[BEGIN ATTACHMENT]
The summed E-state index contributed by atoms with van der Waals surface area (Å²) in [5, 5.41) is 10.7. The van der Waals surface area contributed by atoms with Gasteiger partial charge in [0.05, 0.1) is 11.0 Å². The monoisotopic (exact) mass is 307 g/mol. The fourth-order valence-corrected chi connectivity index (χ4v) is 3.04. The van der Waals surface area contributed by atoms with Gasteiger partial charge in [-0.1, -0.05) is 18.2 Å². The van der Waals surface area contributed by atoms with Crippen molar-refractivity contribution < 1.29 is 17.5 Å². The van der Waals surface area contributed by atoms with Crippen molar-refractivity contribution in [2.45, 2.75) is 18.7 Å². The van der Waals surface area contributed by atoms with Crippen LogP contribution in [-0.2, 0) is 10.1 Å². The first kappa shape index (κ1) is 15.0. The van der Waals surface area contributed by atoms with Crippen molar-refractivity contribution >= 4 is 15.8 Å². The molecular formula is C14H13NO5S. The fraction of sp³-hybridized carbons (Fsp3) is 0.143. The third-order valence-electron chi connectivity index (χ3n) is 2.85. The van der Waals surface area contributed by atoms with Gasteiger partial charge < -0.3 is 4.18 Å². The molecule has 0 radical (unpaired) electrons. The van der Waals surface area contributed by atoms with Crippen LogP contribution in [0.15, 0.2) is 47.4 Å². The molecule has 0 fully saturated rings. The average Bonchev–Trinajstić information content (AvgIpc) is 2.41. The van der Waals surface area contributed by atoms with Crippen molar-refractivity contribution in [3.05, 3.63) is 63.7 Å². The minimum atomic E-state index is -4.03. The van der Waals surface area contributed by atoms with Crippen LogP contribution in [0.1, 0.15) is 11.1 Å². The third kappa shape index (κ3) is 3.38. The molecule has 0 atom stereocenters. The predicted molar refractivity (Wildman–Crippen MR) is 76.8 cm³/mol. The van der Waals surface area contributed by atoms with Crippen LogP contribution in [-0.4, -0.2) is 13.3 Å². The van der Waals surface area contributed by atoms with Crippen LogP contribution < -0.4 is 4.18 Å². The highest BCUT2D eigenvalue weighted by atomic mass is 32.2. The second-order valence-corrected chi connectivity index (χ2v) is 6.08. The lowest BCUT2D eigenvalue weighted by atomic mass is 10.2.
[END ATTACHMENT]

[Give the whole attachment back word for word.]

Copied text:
The summed E-state index contributed by atoms with van der Waals surface area (Å²) in [5, 5.41) is 10.7. The van der Waals surface area contributed by atoms with Gasteiger partial charge in [0.05, 0.1) is 11.0 Å². The monoisotopic (exact) mass is 307 g/mol. The fourth-order valence-corrected chi connectivity index (χ4v) is 3.04. The van der Waals surface area contributed by atoms with Gasteiger partial charge in [-0.1, -0.05) is 18.2 Å². The van der Waals surface area contributed by atoms with Crippen molar-refractivity contribution < 1.29 is 17.5 Å². The van der Waals surface area contributed by atoms with Crippen molar-refractivity contribution in [2.45, 2.75) is 18.7 Å². The van der Waals surface area contributed by atoms with Crippen LogP contribution in [-0.2, 0) is 10.1 Å². The first kappa shape index (κ1) is 15.0. The van der Waals surface area contributed by atoms with Crippen molar-refractivity contribution >= 4 is 15.8 Å². The molecular formula is C14H13NO5S. The fraction of sp³-hybridized carbons (Fsp3) is 0.143. The third-order valence-electron chi connectivity index (χ3n) is 2.85. The van der Waals surface area contributed by atoms with Gasteiger partial charge < -0.3 is 4.18 Å². The molecule has 0 radical (unpaired) electrons. The van der Waals surface area contributed by atoms with Crippen LogP contribution in [0.15, 0.2) is 47.4 Å². The molecule has 0 fully saturated rings. The average Bonchev–Trinajstić information content (AvgIpc) is 2.41. The van der Waals surface area contributed by atoms with Crippen molar-refractivity contribution in [3.05, 3.63) is 63.7 Å². The minimum atomic E-state index is -4.03. The van der Waals surface area contributed by atoms with Crippen LogP contribution in [0.1, 0.15) is 11.1 Å². The third kappa shape index (κ3) is 3.38. The molecule has 0 atom stereocenters. The predicted molar refractivity (Wildman–Crippen MR) is 76.8 cm³/mol. The van der Waals surface area contributed by atoms with Crippen LogP contribution in [-0.4, -0.2) is 13.3 Å². The van der Waals surface area contributed by atoms with Crippen LogP contribution < -0.4 is 4.18 Å². The highest BCUT2D eigenvalue weighted by atomic mass is 32.2. The second-order valence-corrected chi connectivity index (χ2v) is 6.08. The lowest BCUT2D eigenvalue weighted by atomic mass is 10.2.